How to Throw the Best Mother’s Day Beach Clean-Up Ever
Attention, ocean loving moms! This Mother’s Day, or for any special occasion such as a birthday, how about organizing a beach clean-up? I know, beach clean-up and Mother’s Day sound like they don’t necessarily belong in the same sentence but consider this. The ocean is always there for us and a beach picnic is part of the plan anyway. I threw my own Mother’s Day beach clean-up this year in the UK (where Mother’s Day is super early in the year in March) and wanted to share the experience, to inspire others.
* This post contains affiliate links.
Why a Mother’s Day Beach Clean-Up?
Over the years, I’ve always showed how much I love the ocean and how much I hate what we’re doing with plastics. From recycling plastic bottles, to summer solstice on Muir Beach, kids leading environmental conservation efforts, 5 simple steps to save the oceans or volunteering with sea turtles, Frog Mom has been my way to shout to the world that I love the ocean. How could I not? I grew up on an island in the South Pacific, surrounded by the Pacific Ocean from my baby years. I never stopped loving the ocean wherever I lived, whether it was in France, in Thailand or in California.
If anything, I became aware that the ocean needed us as protectors, that the ocean was not an infinite source of fish, colorful corals and clear waters. As a parent, I shared my appreciation of the ocean with my girls and together, we always look for ways to fight the biggest threat to the ocean – plastics. Our latest efforts at home have included getting collapsible coffee cups (buy them here: US | UK) and metal straws (buy them here: US | UK). That’s as many Starbucks cups and plastic straws that won’t end up in landfills or in the ocean.
However, I realize that the impact of our small 4-person household is limited. What about all the plastic that ends up in the ocean, dumped without afterthought at the end of a sunny picnic or blown by the wind from an overflowing beach bin? Not to mention all plastic of commercial origin, coming from fishing boats or coastal businesses. If nobody picks it up, it’ll end up in the ocean, join the plastic garbage patches or degrade into plankton-size molecules that kill marine wildlife.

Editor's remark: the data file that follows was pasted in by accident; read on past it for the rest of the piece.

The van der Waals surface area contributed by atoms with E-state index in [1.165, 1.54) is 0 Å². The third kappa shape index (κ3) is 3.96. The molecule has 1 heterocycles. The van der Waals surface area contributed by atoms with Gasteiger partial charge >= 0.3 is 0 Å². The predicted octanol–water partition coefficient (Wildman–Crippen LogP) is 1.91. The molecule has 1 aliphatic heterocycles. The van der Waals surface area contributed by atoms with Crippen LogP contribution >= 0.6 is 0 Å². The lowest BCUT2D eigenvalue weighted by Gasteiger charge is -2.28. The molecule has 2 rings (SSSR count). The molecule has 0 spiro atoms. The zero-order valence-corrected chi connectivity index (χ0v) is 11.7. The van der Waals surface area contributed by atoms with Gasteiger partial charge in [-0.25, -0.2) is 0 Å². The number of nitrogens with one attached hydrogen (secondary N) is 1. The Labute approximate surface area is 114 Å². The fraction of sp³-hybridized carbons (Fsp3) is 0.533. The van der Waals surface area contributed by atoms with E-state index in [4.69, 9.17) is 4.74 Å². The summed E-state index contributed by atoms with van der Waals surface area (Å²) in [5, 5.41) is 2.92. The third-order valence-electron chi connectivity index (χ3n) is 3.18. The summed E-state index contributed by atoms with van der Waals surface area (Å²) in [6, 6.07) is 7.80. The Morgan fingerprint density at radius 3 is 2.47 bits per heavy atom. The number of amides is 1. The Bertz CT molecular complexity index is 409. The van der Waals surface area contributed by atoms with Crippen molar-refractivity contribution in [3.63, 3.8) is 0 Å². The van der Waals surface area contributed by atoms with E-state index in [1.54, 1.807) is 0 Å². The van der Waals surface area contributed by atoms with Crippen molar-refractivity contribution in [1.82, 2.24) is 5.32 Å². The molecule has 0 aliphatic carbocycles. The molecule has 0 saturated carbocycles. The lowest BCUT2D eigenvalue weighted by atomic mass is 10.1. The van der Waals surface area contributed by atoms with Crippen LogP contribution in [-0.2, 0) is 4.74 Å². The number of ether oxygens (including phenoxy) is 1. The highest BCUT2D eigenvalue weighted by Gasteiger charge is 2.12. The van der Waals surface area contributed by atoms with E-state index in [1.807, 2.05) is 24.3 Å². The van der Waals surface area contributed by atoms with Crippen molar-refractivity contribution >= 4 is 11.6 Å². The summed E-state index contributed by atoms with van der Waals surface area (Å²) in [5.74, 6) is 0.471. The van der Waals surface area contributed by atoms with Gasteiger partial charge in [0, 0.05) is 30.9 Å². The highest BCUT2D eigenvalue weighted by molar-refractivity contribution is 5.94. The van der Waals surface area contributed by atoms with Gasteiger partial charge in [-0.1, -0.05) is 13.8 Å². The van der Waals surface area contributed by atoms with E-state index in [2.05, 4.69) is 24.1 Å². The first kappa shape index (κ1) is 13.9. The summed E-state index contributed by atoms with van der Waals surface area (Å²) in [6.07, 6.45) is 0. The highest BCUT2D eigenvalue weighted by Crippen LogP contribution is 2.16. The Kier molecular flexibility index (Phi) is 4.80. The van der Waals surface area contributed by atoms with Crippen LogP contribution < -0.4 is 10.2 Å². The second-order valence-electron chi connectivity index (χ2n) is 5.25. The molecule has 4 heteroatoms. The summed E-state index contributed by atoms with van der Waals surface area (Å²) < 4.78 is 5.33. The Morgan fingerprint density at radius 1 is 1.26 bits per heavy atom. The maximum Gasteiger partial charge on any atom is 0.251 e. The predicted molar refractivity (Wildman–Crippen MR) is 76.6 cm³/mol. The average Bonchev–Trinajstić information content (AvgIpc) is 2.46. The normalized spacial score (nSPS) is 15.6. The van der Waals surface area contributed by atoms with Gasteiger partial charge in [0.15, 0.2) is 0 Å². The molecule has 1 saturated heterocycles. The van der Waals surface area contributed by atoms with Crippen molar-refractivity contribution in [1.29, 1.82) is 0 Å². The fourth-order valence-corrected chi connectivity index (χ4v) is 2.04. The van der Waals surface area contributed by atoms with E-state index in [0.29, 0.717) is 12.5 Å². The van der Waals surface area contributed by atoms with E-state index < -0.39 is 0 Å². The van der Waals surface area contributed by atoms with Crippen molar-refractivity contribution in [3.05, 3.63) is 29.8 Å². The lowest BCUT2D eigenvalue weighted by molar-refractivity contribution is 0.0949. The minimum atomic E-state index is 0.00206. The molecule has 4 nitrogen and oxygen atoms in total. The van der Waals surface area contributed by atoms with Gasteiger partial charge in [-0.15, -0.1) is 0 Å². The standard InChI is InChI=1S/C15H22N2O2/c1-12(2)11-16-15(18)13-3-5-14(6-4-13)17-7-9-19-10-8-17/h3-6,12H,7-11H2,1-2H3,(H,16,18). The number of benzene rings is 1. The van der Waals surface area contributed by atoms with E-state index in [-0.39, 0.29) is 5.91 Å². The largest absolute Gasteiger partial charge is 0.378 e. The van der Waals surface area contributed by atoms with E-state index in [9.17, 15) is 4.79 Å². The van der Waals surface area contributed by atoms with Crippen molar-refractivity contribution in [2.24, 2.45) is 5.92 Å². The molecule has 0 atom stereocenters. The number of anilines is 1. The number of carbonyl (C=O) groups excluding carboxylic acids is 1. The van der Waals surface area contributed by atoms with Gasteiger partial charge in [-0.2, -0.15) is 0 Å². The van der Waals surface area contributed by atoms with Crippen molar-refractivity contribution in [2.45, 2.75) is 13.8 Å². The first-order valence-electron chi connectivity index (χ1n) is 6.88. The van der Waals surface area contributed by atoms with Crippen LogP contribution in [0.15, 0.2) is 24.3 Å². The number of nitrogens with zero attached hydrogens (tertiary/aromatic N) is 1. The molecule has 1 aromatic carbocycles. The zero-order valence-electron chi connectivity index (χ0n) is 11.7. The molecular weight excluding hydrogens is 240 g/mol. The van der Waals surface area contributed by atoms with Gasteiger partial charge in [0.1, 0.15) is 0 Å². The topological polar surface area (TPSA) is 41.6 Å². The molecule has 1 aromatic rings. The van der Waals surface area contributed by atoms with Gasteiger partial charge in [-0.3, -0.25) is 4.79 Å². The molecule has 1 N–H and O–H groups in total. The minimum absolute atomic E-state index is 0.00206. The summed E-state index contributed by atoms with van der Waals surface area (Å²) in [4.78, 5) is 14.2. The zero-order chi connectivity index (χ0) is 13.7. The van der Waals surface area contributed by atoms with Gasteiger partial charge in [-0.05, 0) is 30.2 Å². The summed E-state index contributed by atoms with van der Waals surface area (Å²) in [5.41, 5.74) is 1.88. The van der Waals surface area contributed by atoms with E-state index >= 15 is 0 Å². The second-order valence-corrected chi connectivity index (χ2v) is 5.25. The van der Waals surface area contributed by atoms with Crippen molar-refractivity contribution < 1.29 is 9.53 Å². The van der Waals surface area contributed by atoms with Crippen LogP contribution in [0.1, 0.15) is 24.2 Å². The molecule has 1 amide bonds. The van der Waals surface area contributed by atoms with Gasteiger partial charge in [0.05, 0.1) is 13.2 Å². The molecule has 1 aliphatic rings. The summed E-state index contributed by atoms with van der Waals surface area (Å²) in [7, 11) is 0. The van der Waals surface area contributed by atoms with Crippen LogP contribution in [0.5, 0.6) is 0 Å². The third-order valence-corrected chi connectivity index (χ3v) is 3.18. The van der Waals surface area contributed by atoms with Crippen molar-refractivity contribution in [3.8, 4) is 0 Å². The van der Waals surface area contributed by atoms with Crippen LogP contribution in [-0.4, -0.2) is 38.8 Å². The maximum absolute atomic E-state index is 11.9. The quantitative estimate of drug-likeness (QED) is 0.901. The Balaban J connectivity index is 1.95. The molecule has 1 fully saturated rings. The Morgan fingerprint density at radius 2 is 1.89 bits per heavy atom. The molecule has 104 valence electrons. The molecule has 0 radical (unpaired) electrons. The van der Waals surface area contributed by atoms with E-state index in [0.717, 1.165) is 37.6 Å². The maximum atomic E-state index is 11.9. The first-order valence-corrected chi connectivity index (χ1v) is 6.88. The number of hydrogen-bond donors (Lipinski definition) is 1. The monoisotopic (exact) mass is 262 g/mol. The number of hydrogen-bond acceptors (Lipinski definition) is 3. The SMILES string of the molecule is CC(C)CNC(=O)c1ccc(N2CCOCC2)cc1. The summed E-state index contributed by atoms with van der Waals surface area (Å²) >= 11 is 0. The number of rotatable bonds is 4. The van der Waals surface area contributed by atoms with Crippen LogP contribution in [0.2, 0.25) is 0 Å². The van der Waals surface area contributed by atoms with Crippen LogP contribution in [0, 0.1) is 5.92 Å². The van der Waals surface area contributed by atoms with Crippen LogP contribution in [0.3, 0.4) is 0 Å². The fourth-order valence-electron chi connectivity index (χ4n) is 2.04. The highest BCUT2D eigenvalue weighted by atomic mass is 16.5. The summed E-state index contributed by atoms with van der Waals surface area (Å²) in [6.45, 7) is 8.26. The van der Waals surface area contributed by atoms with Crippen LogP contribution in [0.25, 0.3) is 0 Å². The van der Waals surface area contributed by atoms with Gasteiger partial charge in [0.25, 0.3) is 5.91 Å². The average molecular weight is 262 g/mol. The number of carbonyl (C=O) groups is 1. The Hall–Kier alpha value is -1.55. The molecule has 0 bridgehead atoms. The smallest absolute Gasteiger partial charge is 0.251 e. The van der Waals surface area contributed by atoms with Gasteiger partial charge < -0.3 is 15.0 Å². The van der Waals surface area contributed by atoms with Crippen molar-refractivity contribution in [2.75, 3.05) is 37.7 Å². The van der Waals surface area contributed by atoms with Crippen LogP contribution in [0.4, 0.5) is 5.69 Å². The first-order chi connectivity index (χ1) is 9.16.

Somebody’s got to do something about all this plastic and as the Lorax would have said, UNLESS someone like you cares a whole awful lot, nothing is going to get better. It’s not.
Therefore, I speak for the oceans, for the oceans have no tongues.
What You Need
That is what I did for my own beach clean-up.
- A beach at low tide. It sounds obvious but you need a beach to do a beach clean-up and if your beach is tidal (not all are), it’s best to visit at low tide when all plastics have washed along the high tide mark.
- 100L sturdy garbage bags. Given the sheer volume of plastic items littering the beach, such as bottles of all kinds, a large garbage bag is the bare minimum. Come to think of it, I should have taken two but I only had two hands to carry the bag I filled.
- Protective gloves. I didn’t have any and really regretted having to use my bare hands on fishing ropes, filthy bottles and rusty cans.
- Sturdy closed-toe shoes. I picked a beach with tide pools and in order to explore them at low tide, rain boots were a must. You never know what you’ll step on at the beach, unfortunately.
- Gardening shears. Another thing I didn’t have and that would have been very handy to cut off a large fishing net stuck under rocks.
My Own Illustrated Beach Clean Up
I started towards the low tide mark as I knew that the sea was going to start coming in. I looked for anything that didn’t look natural
- bright colors
- perfect shapes
- shiny stuff
Initially, I found rusty fishing metal equipment or maybe it was a car part but I couldn’t tell.
Sometimes, I had to really look and bend to collect garbage such as plastic pipes half-buried in sand or metal spikes.
Little by little, the bag started filling up.
I spent 10 minutes trying to pull and untangle this knot of fishing net, ropes and seaweeds but I wasn’t strong enough to get it all out. That’s where gardening shears would have been great.
Then I moved up to the high tide mark and with my 12-year-old daughter, we hit the jackpot.
For good measure, check out the size of the bag compared to my 12-year-old daughter. Not for the faint-hearted, eh?
And there was still so much more but I couldn’t carry more as the bag was full. I fantasized about bringing a group of friends and doing the same thing.
It only took 40 minutes and 100L of plastic/various human trash was off the ocean.
Beach Clean Ups Feel Great
As I returned to the parking area where I stacked the closed garbage bag next to to a public bin, groups of people complimented me for picking up plastic. One or two thanked me for the clean up and told each other that they should do the same next time. Now, I’m not doing this for personal glory but it feels great to see your efforts acknowledged. It feels even better to now that maybe, some other people will do a beach clean up next time they come for their Sunday walk. Little by little, your efforts can snowball. If everybody starts doing it as a routine, imagine what we could remove from the ocean!
Spread the word and organize your own beach clean up. You will be galvanized and so will your kids.